I'm wondering about this: Ubuntu 10.04 is about to adopt X Server 1.7 and completely drop HAL, but since HAL will be completely dropped only in 1.8, what is Ubuntu gonna do about that?

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                    • #11
                      That's excellent news! More stuff that no one needs is getting removed at last. I hope the maxcpu support will be raised to 256 millions CPUs soon to nicely complement the loss of HAL/DeviceKit.

                      (I won't bother linking to the comic, bridgman, everyone knows it by now )

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                      • #12
                        Originally posted by garytr24 View Post
                        did the X guys consider using devicekit? what's the issue there?
                        I guess the most obvious issue is (to me at least) the configuration of (input-)devices. For example my keyboard usually defaults to an us-layout when I'm using the evdev-driver, so to change this I had to edit some ugly xml-ish Hal-configfile because it would ignore the settings in my Xorg.conf. If everything is done by X itself all config-files will finally be in one place again.

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                        • #13
                          Originally posted by colo View Post
                          All this is plain crazy imho - I don't see why HAL was such a bad piece of software to begin with. It's an established quasi-standard that managed to settle, and it was even available on non-Linux (at least on FreeBSD, to my knowledge) systems. Now everyone's going back to reinvent the wheel to make bootup a tenth of a second faster. Am I the only one thinking that's kinda stupid?
                          I think you should at least use Google before wondering why HAL is being replaced.
                          If you search "DeviceKit" you get:
                          http://fedoraproject.org/wiki/Features/DeviceKit
                          which in turn brings you to:
                          http://lists.freedesktop.org/archive...ay/011560.html

                          I think the second link is quite informative.

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                          • #14
                            Well, I always hated HAL for causing me nightmares (as a Linux veterant who lived fine before it). But I somehow understand why it was good for "Linux On The Desktop". I was making things "plug n' play".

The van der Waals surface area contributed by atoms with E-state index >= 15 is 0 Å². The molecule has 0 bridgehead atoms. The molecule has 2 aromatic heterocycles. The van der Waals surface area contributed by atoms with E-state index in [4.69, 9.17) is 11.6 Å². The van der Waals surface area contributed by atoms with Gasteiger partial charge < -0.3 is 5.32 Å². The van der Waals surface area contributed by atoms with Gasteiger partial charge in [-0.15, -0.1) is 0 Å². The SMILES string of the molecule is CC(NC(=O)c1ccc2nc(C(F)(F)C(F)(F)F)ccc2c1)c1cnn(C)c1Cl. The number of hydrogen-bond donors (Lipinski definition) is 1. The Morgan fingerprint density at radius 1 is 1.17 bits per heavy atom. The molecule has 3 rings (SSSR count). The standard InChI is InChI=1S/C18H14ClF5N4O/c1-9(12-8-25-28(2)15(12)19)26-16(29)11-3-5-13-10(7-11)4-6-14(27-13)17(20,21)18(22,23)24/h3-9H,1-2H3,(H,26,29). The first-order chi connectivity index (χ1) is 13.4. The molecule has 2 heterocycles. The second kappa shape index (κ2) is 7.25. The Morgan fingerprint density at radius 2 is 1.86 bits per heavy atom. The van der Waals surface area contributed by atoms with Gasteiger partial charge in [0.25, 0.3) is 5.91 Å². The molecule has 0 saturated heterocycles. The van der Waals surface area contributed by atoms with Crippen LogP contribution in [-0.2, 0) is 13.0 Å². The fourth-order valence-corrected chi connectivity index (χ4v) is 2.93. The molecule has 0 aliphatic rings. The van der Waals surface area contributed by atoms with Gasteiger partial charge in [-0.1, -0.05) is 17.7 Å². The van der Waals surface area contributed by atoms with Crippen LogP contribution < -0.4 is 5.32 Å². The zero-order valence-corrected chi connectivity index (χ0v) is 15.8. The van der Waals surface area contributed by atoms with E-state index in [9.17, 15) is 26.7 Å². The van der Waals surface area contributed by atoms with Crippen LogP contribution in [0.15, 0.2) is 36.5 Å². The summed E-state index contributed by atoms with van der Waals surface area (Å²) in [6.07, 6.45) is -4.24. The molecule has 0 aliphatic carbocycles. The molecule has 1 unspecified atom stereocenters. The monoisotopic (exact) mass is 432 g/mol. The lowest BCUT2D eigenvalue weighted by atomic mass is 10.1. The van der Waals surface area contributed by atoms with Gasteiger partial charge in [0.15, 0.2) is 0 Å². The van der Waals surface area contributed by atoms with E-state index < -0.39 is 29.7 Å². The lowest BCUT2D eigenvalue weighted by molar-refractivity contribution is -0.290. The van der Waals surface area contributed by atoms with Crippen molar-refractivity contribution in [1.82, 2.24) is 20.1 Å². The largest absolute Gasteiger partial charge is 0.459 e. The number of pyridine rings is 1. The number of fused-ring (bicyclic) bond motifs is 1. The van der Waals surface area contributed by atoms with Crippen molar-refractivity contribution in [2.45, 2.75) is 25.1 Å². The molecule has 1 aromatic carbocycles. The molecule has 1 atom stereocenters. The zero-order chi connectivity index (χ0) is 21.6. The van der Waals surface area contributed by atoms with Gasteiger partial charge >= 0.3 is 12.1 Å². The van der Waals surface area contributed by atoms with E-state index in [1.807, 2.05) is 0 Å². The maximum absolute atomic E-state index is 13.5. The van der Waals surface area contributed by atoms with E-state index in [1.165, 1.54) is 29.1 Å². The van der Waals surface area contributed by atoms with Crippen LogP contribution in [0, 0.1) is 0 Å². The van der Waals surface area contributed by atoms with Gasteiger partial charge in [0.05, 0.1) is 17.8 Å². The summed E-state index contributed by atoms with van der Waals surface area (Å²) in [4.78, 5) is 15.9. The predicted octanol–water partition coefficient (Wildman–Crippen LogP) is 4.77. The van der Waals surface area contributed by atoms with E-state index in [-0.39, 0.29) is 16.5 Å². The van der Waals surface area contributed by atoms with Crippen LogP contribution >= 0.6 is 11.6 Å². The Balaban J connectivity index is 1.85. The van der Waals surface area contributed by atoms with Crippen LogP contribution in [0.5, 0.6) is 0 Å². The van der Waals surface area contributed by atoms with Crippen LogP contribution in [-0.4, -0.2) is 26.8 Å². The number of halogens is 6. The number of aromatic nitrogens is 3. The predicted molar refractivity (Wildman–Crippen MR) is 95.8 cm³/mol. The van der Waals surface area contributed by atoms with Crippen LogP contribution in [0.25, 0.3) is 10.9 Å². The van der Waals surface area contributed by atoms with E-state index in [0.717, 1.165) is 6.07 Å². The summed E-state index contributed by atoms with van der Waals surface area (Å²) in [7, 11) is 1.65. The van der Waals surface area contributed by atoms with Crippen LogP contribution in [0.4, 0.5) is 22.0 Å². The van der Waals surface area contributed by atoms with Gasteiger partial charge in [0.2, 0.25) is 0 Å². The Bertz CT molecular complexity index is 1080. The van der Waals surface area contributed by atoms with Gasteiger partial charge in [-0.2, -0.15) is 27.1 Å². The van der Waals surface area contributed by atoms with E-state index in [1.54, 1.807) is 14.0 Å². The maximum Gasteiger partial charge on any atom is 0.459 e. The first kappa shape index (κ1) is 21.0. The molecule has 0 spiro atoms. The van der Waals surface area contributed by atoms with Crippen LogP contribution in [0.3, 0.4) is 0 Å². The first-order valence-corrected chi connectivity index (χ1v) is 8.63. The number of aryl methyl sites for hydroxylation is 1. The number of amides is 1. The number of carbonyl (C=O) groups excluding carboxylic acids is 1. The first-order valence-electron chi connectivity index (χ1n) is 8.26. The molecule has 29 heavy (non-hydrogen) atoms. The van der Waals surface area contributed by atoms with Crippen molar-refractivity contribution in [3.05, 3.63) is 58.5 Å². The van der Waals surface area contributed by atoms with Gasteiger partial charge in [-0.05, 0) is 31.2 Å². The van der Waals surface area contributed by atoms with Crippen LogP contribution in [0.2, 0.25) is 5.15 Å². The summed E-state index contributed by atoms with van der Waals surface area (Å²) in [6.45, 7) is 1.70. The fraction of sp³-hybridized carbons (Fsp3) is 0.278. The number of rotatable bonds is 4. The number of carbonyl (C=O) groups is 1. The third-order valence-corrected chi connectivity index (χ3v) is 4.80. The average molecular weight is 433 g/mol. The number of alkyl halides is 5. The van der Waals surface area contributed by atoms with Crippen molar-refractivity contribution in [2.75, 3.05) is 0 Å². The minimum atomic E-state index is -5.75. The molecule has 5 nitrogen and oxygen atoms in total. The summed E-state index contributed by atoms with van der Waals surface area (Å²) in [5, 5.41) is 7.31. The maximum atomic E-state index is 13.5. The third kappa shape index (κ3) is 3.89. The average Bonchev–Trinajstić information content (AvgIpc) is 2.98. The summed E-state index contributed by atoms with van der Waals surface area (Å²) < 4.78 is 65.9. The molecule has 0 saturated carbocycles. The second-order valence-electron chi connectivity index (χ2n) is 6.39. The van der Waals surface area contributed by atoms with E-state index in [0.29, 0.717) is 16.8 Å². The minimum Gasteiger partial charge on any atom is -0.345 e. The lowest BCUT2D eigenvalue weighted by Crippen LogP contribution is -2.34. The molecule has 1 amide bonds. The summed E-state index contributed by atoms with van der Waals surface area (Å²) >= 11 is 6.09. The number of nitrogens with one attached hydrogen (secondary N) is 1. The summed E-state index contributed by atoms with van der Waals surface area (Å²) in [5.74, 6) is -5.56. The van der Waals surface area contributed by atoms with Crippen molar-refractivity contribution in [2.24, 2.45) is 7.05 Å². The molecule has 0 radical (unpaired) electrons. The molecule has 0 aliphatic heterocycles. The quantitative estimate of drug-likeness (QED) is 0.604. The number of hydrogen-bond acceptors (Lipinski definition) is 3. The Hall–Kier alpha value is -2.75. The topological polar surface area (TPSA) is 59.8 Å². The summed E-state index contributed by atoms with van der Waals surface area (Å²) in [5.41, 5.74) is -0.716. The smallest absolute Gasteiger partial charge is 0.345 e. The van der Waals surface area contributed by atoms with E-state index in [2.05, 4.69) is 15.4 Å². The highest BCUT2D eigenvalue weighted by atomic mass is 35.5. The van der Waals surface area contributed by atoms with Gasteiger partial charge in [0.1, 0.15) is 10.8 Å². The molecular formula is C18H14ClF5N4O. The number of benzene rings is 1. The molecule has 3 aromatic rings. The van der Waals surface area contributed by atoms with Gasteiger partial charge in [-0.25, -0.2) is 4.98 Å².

Udev is great, but lack some kind of dinamic policy and understandable syntax for less advanced users. I want to state it, FDI are ugly and override many settings like network, xorg.conf and modprobe.d (less frequent). So it caused me a lot of trouble, mainly with: synaptic, touchscreen, multiple keyboard, trackwheel, mouse acceleration, custom screen resolution, dbus lockup, various deadlock, making devices unusable until reboot after unplugging them, kernel panic (when my DVC-150b is plugged) and probably some other minor problem. It is why I removed it before it was dropped. It was a pain and I uderstand why a bunch of real code linux devs would want to drop it. It was annoying and buggy.

                            But now, how is everything going to work? We are going to go back to duplicated, highly OS specific code in every applications? I think it is worst, because now we have no choice. We can't just drop things and go manually as there will be no unified framwork anymore. It is going to be software by software with minimal automated D-Bus communication...

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                            • #15
                              Originally posted by elanthis View Post
                              At the very, very least, put the input handling code into a library, put the device files into something non-X-specific, and make it reasonable for other projects to reuse the data instead of making yet another X-only abstraction that has nothing X-specific about it. :/
                              We tried to do that originally, but in the end nobody even pretended to care, so we're just doing our own thing again. Oh well.